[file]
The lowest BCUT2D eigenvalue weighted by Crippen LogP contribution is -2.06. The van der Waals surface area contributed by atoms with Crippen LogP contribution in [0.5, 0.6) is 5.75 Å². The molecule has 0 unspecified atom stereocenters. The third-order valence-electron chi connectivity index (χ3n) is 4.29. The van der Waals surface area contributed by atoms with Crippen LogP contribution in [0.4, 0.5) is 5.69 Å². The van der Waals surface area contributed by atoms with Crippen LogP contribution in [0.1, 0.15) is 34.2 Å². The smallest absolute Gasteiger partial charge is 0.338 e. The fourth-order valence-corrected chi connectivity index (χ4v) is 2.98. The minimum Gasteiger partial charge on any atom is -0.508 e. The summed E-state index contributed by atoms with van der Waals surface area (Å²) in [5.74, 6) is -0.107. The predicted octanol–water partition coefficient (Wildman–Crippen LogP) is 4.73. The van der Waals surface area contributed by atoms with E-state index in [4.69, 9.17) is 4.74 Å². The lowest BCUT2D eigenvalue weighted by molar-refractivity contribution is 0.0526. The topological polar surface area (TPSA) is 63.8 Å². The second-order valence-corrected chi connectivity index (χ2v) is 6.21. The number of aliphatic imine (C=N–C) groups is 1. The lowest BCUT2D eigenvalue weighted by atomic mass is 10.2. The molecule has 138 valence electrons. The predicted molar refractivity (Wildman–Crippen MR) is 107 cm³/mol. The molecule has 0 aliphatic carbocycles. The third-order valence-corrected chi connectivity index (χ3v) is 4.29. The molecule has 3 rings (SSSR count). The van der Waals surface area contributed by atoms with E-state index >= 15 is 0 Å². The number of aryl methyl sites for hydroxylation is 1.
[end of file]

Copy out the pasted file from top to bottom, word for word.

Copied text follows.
The lowest BCUT2D eigenvalue weighted by Crippen LogP contribution is -2.06. The van der Waals surface area contributed by atoms with Crippen LogP contribution in [0.5, 0.6) is 5.75 Å². The molecule has 0 unspecified atom stereocenters. The third-order valence-electron chi connectivity index (χ3n) is 4.29. The van der Waals surface area contributed by atoms with Crippen LogP contribution in [0.4, 0.5) is 5.69 Å². The van der Waals surface area contributed by atoms with Crippen LogP contribution in [0.1, 0.15) is 34.2 Å². The smallest absolute Gasteiger partial charge is 0.338 e. The fourth-order valence-corrected chi connectivity index (χ4v) is 2.98. The minimum Gasteiger partial charge on any atom is -0.508 e. The summed E-state index contributed by atoms with van der Waals surface area (Å²) in [5.74, 6) is -0.107. The predicted octanol–water partition coefficient (Wildman–Crippen LogP) is 4.73. The van der Waals surface area contributed by atoms with E-state index in [4.69, 9.17) is 4.74 Å². The lowest BCUT2D eigenvalue weighted by molar-refractivity contribution is 0.0526. The topological polar surface area (TPSA) is 63.8 Å². The second-order valence-corrected chi connectivity index (χ2v) is 6.21. The number of aliphatic imine (C=N–C) groups is 1. The lowest BCUT2D eigenvalue weighted by atomic mass is 10.2. The molecule has 138 valence electrons. The predicted molar refractivity (Wildman–Crippen MR) is 107 cm³/mol. The molecule has 0 aliphatic carbocycles. The third-order valence-corrected chi connectivity index (χ3v) is 4.29. The molecule has 3 rings (SSSR count). The van der Waals surface area contributed by atoms with E-state index >= 15 is 0 Å². The number of aryl methyl sites for hydroxylation is 1.